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How the U.S. Public Health System and Community Health Workers Make a Difference

Find out how you can earn a Master of Public Health online and gain the skills you need for today’s jobs in public health.

Public health programs around the country address a wide range of health issues at the federal, state, and local levels. While we may not see the community health workers who often work behind the scenes to collect data and help create the important policies that keep us safe and healthy, public health professionals are busy every day doing work that saves lives. Learn about some of the things you may not know about the American public health system, and find out how you can earn your master’s in public health degree and pursue a rewarding career in public health.

Public Health Programs at Work in the U.S.

Founded in 1946, the Centers for Disease Control and Prevention (CDC) is the leading public health agency in the United States, tasked with protecting health security of the country. Headquartered in Atlanta, the CDC had a $7.2 billion budget in 2017 and has more than 12,000 employees in nearly 150 community health-related occupations.1

How the U.S. Public Health System and Community Health Workers Make a Difference

Following the lead of the CDC, U.S. public health programs target myriad aspects of public health. Here are some facts about the U.S. public health system:

  • The CDC conducted more than 750 field investigations in 49 states, five U.S. territories, and in at least 35 different countries in 2015 and 2016 to determine why people became sick and if others were exposed.1
  • The CDC connects with public health professionals in state and local health departments across the U.S. to discover patterns of disease and respond as needed. This includes monitoring health, informing decisionmakers, and providing people with information so they can take responsibility for their own health.
  • Established in 1995, the CDC’s Emerging Infections Programs (EIP) has prevented and controlled infectious disease outbreaks by providing the highest quality scientific information to monitor emergency problems, evaluate public health interventions, and inform policy.2
  • When disease outbreaks occur in other countries–such as the recent Zika and Ebola virus outbreaks–the CDC activates its Emergency Operations Center to respond and provide the public with health education.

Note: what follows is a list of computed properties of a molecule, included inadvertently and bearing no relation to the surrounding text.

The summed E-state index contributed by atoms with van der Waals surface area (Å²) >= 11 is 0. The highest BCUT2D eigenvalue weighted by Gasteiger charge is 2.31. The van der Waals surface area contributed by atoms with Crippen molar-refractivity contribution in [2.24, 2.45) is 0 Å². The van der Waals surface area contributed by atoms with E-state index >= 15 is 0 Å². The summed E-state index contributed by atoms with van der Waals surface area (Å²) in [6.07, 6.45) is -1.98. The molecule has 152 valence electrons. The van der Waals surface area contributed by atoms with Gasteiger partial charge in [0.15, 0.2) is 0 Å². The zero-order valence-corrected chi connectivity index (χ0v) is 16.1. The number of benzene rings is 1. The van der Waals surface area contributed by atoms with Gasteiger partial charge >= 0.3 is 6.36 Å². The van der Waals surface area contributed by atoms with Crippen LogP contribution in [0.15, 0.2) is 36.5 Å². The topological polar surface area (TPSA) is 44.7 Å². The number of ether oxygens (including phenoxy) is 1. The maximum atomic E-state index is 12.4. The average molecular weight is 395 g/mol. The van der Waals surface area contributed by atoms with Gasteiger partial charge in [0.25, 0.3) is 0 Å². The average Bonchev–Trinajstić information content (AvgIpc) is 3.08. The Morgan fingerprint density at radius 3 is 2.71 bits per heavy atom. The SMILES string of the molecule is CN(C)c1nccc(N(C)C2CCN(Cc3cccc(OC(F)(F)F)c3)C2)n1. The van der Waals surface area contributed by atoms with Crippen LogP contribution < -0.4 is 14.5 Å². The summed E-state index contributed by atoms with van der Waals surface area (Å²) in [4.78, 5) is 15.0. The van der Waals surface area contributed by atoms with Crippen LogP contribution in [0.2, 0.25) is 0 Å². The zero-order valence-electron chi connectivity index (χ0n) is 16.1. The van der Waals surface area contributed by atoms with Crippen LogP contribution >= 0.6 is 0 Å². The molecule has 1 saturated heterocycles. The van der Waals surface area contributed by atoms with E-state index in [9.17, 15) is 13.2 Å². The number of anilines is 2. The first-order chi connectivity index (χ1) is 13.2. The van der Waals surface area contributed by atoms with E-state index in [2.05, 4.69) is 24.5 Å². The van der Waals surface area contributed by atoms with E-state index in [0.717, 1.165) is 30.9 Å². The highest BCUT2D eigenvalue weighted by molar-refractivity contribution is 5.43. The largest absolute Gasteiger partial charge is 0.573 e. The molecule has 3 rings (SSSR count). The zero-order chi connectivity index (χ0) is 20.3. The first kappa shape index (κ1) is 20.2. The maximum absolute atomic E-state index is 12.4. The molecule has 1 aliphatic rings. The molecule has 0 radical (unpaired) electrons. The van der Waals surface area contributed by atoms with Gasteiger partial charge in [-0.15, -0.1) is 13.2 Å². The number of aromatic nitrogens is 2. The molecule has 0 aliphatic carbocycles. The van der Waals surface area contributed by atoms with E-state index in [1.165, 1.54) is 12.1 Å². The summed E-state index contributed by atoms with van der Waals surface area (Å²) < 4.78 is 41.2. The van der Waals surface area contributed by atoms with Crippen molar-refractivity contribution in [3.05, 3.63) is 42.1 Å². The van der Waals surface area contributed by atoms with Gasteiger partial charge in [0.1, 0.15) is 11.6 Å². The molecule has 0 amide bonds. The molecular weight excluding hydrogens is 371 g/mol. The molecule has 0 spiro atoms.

• States, cities, and towns have their own health departments staffed with community health workers who respond to outbreaks and other health situations on a local level, while coordinating response across cities and states as needed.
  • Many professionals with jobs in public health are working to educate the public on vaccines and keep vaccination rates high in the U.S., helping to boost community immunity for vaccine-preventable diseases.

Make a Difference with an MPH Degree

If you’re ready to make a positive impact on the public health system, you can gain the skills and education you need with Walden University’s online Master of Public Health (MPH) program.

Not all MPH programs are created equal. As a student in Walden’s master of public health degree program you can learn how to address public health issues such as infectious diseases and health disparities, all with the flexibility of online learning. Walden’s curriculum is designed to prepare you to help promote healthy communities.

Once you have your Master of Public Health degree, you’ll be prepared to pursue an exciting and rewarding career as a community health worker. Don’t put off your chance to make a difference. Find out how you can earn your MPH degree and get on your way.

Walden University is an accredited online institution offering a Master of Public Health (MPH) degree program. Expand your career options and earn your degree using a convenient, flexible format that fits your busy life.

Source: www.cdc.gov/about/facts/cdcfastfacts/cdcfacts.html
Source: www.cdc.gov/ncezid/dpei/eip/index.html

Walden University is accredited by The Higher Learning Commission, www.hlcommission.org.

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